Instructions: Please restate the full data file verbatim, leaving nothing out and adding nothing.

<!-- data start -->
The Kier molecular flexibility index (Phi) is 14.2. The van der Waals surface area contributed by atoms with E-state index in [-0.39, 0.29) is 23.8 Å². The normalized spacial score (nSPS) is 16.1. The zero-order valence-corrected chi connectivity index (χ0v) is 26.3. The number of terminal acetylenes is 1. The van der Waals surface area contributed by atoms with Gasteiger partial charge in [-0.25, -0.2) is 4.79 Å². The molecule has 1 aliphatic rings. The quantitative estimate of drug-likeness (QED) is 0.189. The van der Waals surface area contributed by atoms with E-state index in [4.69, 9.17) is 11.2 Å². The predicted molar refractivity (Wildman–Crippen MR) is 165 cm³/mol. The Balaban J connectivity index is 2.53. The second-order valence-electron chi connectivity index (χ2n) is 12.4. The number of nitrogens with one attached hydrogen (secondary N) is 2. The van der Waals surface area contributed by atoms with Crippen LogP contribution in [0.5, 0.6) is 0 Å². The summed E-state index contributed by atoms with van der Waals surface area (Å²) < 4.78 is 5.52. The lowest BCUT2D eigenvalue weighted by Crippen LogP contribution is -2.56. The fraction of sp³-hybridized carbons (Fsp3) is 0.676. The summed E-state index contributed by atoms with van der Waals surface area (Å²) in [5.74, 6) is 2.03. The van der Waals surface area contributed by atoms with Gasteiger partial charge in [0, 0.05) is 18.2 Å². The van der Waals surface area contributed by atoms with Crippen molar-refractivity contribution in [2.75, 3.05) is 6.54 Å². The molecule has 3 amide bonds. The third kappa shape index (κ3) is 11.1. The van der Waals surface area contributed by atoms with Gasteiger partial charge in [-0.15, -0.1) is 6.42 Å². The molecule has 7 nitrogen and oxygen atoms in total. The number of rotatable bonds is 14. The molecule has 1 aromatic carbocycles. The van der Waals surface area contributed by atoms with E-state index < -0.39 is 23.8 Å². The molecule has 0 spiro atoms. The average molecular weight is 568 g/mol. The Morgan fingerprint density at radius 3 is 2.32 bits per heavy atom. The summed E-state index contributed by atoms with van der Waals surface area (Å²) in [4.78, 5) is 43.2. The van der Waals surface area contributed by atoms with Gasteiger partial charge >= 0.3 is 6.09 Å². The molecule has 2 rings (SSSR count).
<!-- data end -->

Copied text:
The Kier molecular flexibility index (Phi) is 14.2. The van der Waals surface area contributed by atoms with E-state index in [-0.39, 0.29) is 23.8 Å². The normalized spacial score (nSPS) is 16.1. The zero-order valence-corrected chi connectivity index (χ0v) is 26.3. The number of terminal acetylenes is 1. The van der Waals surface area contributed by atoms with Gasteiger partial charge in [-0.25, -0.2) is 4.79 Å². The molecule has 1 aliphatic rings. The quantitative estimate of drug-likeness (QED) is 0.189. The van der Waals surface area contributed by atoms with E-state index in [4.69, 9.17) is 11.2 Å². The predicted molar refractivity (Wildman–Crippen MR) is 165 cm³/mol. The Balaban J connectivity index is 2.53. The second-order valence-electron chi connectivity index (χ2n) is 12.4. The number of nitrogens with one attached hydrogen (secondary N) is 2. The van der Waals surface area contributed by atoms with Crippen LogP contribution in [0.5, 0.6) is 0 Å². The summed E-state index contributed by atoms with van der Waals surface area (Å²) < 4.78 is 5.52. The lowest BCUT2D eigenvalue weighted by Crippen LogP contribution is -2.56. The fraction of sp³-hybridized carbons (Fsp3) is 0.676. The summed E-state index contributed by atoms with van der Waals surface area (Å²) in [5.74, 6) is 2.03. The van der Waals surface area contributed by atoms with Gasteiger partial charge in [0, 0.05) is 18.2 Å². The van der Waals surface area contributed by atoms with Crippen molar-refractivity contribution in [2.75, 3.05) is 6.54 Å². The molecule has 3 amide bonds. The third kappa shape index (κ3) is 11.1. The van der Waals surface area contributed by atoms with Gasteiger partial charge in [-0.15, -0.1) is 6.42 Å². The molecule has 7 nitrogen and oxygen atoms in total. The number of rotatable bonds is 14. The molecule has 1 aromatic carbocycles. The van der Waals surface area contributed by atoms with E-state index < -0.39 is 23.8 Å². The molecule has 0 spiro atoms. The average molecular weight is 568 g/mol. The Morgan fingerprint density at radius 3 is 2.32 bits per heavy atom. The summed E-state index contributed by atoms with van der Waals surface area (Å²) in [4.78, 5) is 43.2. The van der Waals surface area contributed by atoms with Gasteiger partial charge >= 0.3 is 6.09 Å². The molecule has 2 rings (SSSR count).